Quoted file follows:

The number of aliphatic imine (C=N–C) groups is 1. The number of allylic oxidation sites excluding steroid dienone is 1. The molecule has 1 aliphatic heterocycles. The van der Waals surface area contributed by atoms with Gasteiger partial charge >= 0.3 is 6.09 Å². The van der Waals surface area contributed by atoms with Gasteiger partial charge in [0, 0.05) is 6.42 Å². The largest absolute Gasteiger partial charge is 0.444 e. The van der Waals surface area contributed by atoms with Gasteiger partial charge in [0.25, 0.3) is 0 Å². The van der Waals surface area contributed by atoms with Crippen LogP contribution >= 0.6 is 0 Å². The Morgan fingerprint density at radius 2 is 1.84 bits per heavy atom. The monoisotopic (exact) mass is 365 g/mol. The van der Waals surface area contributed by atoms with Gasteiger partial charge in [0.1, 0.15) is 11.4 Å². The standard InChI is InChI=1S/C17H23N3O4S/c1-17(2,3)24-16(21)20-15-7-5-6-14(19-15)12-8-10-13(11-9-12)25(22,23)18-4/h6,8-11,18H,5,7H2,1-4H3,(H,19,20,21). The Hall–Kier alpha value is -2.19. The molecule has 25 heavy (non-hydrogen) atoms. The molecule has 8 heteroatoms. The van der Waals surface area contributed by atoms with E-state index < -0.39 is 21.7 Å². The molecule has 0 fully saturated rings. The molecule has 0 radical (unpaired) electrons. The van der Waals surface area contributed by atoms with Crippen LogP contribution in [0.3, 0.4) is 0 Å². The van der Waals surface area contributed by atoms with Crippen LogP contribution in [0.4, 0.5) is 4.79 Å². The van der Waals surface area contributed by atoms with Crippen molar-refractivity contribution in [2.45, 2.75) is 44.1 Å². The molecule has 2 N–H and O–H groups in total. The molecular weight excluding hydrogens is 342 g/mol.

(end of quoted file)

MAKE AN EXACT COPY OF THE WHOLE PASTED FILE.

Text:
The number of aliphatic imine (C=N–C) groups is 1. The number of allylic oxidation sites excluding steroid dienone is 1. The molecule has 1 aliphatic heterocycles. The van der Waals surface area contributed by atoms with Gasteiger partial charge >= 0.3 is 6.09 Å². The van der Waals surface area contributed by atoms with Gasteiger partial charge in [0, 0.05) is 6.42 Å². The largest absolute Gasteiger partial charge is 0.444 e. The van der Waals surface area contributed by atoms with Gasteiger partial charge in [0.25, 0.3) is 0 Å². The van der Waals surface area contributed by atoms with Crippen LogP contribution >= 0.6 is 0 Å². The Morgan fingerprint density at radius 2 is 1.84 bits per heavy atom. The monoisotopic (exact) mass is 365 g/mol. The van der Waals surface area contributed by atoms with Gasteiger partial charge in [0.1, 0.15) is 11.4 Å². The standard InChI is InChI=1S/C17H23N3O4S/c1-17(2,3)24-16(21)20-15-7-5-6-14(19-15)12-8-10-13(11-9-12)25(22,23)18-4/h6,8-11,18H,5,7H2,1-4H3,(H,19,20,21). The Hall–Kier alpha value is -2.19. The molecule has 25 heavy (non-hydrogen) atoms. The molecule has 8 heteroatoms. The van der Waals surface area contributed by atoms with E-state index < -0.39 is 21.7 Å². The molecule has 0 fully saturated rings. The molecule has 0 radical (unpaired) electrons. The van der Waals surface area contributed by atoms with Crippen LogP contribution in [0.3, 0.4) is 0 Å². The van der Waals surface area contributed by atoms with Crippen LogP contribution in [0.4, 0.5) is 4.79 Å². The van der Waals surface area contributed by atoms with Crippen molar-refractivity contribution in [2.45, 2.75) is 44.1 Å². The molecule has 2 N–H and O–H groups in total. The molecular weight excluding hydrogens is 342 g/mol.